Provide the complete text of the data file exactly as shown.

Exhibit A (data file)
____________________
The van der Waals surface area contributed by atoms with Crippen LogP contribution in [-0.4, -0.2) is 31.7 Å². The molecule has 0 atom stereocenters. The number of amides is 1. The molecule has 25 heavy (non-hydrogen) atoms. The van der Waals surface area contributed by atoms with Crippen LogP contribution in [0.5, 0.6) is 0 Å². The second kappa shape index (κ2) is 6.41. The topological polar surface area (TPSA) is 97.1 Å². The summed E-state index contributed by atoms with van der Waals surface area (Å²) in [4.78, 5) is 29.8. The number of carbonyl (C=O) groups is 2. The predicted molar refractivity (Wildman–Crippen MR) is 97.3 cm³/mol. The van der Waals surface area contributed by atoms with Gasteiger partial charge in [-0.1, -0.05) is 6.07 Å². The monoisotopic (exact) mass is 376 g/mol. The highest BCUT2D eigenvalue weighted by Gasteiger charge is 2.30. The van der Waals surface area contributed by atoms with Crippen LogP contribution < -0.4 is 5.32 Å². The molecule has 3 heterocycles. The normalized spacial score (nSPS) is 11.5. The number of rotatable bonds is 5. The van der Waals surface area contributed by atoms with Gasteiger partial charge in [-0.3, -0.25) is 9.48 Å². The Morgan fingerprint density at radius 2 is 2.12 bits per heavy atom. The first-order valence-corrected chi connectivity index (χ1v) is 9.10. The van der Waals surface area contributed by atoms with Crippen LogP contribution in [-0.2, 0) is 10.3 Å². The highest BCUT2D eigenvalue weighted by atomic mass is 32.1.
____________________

The van der Waals surface area contributed by atoms with Crippen LogP contribution in [-0.4, -0.2) is 31.7 Å². The molecule has 0 atom stereocenters. The number of amides is 1. The molecule has 25 heavy (non-hydrogen) atoms. The van der Waals surface area contributed by atoms with Crippen LogP contribution in [0.5, 0.6) is 0 Å². The second kappa shape index (κ2) is 6.41. The topological polar surface area (TPSA) is 97.1 Å². The summed E-state index contributed by atoms with van der Waals surface area (Å²) in [4.78, 5) is 29.8. The number of carbonyl (C=O) groups is 2. The predicted molar refractivity (Wildman–Crippen MR) is 97.3 cm³/mol. The van der Waals surface area contributed by atoms with Gasteiger partial charge in [-0.1, -0.05) is 6.07 Å². The monoisotopic (exact) mass is 376 g/mol. The highest BCUT2D eigenvalue weighted by Gasteiger charge is 2.30. The van der Waals surface area contributed by atoms with Crippen LogP contribution < -0.4 is 5.32 Å². The molecule has 3 heterocycles. The normalized spacial score (nSPS) is 11.5. The number of rotatable bonds is 5. The van der Waals surface area contributed by atoms with Gasteiger partial charge in [-0.3, -0.25) is 9.48 Å². The Morgan fingerprint density at radius 2 is 2.12 bits per heavy atom. The first-order valence-corrected chi connectivity index (χ1v) is 9.10. The van der Waals surface area contributed by atoms with Crippen LogP contribution in [-0.2, 0) is 10.3 Å². The highest BCUT2D eigenvalue weighted by atomic mass is 32.1.